Yet for all the bad news there is still the consolation that the world survived the depression of the Twenties and Thirties, two world wars, the oil crisis of the seventies and the threat of wars between the then two super powers. Indeed, the world not only survived these challenges, but in most cases actually became stronger. What then is the outlook for the next year?

Managing Director of the International Monetary Fund Rodrigo de Rato, in remarks made at the Spain-US Chamber of Commerce, Miami, Florida, last month said that the consensus of the management of the IMF based on all the reviews, studies and discussions with policy-makers from all the countries of the world was that not only was the state of the world economy good, but "indeed so good that it presents a great opportunity to make reforms that would improve prospects further - because it's usually less politically painful to make policy adjustments when economies are strong."

He noted that the global economy has been strong over the past couple of years with growth in 2004 being the highest in three decades. He predicted that growth would continue at a "good pace in 2005 and 2006, despite a number of recent shocks, including higher oil prices and two hurricanes in the United States." Global real GDP is expected to grow by over four per cent in 2005 and 2006.

Weeds in the garden:

Not everything in the garden was rosy, as economic performance had not been even across the world, while global inflation had picked up slightly but remained moderate despite higher oil prices. The USA which continues to drive the world economy has shown remarkable resilience, and is expected to recover from the effects of Katrina and Rita within a short period as reconstruction efforts pick up, and the profits of US corporations both inside and outside of America remain steady. Mr De Rato added, however, that unless the major economic powers took appropriate policy action, "there are serious risks that the world economy will not stay in such good shape for much longer." He identified the following among the measures having "general consensus":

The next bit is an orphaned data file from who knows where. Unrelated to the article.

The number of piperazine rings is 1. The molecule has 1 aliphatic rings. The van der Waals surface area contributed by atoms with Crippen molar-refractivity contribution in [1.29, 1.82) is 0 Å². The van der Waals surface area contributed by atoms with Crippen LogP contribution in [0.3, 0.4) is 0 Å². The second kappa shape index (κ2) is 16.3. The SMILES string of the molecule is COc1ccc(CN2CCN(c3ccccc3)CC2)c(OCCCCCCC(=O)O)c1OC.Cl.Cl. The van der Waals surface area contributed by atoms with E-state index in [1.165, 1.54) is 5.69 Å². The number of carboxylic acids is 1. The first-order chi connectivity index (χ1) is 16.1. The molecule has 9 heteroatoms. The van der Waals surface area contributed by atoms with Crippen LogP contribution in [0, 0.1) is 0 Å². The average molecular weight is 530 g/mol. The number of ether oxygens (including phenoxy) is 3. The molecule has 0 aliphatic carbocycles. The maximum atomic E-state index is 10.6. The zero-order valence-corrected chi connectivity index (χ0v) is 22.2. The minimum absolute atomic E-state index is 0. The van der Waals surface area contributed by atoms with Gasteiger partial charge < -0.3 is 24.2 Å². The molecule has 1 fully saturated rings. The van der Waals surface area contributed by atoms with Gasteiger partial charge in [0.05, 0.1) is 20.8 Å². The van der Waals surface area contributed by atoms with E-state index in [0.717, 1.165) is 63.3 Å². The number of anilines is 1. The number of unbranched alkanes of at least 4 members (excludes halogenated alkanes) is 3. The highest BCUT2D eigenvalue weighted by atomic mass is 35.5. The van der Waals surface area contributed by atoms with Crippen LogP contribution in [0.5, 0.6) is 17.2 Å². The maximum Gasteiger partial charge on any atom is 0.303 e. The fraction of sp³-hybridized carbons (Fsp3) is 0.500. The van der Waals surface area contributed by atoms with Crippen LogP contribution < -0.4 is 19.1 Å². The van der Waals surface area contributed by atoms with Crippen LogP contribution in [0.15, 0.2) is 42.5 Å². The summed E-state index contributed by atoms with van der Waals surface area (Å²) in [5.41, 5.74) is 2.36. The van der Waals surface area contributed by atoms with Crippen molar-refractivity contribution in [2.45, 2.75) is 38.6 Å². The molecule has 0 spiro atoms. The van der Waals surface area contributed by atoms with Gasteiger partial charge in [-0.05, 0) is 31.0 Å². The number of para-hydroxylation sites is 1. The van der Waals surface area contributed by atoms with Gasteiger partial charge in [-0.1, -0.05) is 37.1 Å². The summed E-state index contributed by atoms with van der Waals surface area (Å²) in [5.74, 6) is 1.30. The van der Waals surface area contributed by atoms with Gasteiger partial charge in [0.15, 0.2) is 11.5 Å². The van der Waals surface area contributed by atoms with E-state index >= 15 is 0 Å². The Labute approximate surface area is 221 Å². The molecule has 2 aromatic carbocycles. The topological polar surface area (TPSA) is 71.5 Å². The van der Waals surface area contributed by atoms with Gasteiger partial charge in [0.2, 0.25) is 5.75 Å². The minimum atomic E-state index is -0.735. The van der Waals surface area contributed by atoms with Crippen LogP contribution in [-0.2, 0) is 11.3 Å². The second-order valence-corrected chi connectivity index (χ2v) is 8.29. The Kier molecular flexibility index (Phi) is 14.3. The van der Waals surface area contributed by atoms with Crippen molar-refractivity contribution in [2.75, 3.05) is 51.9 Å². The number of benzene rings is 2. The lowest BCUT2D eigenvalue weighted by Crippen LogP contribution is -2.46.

1) the US needs to reduce its budget and current account deficits but he stopped short of calling for the reversal of the Bush give-to-the-rich tax policies which have exacerbated the fiscal situation;

2) other large countries need to make reforms to increase productive investment and demand in their economies; and

3) some countries in emerging Asia need increased flexibility in their exchange rates.

Other risks would include the continuing rise in oil prices, major terrorist activities, the continuing civil strife particularly in some countries in Africa and Asia and further natural disasters.

Perhaps the worst risk is the likelihood that the necessary structural reforms will not be undertaken with the commitment and timeliness which is so necessary. But even with all the natural and man-made dangers, the world's economy is likely to perform well in 2005 and 2006. Next week we will look at how the Guyana economy has underperformed under then Finance Minister and now President Jagdeo, and the urgent need to have major changes at the level of the political management of the economy.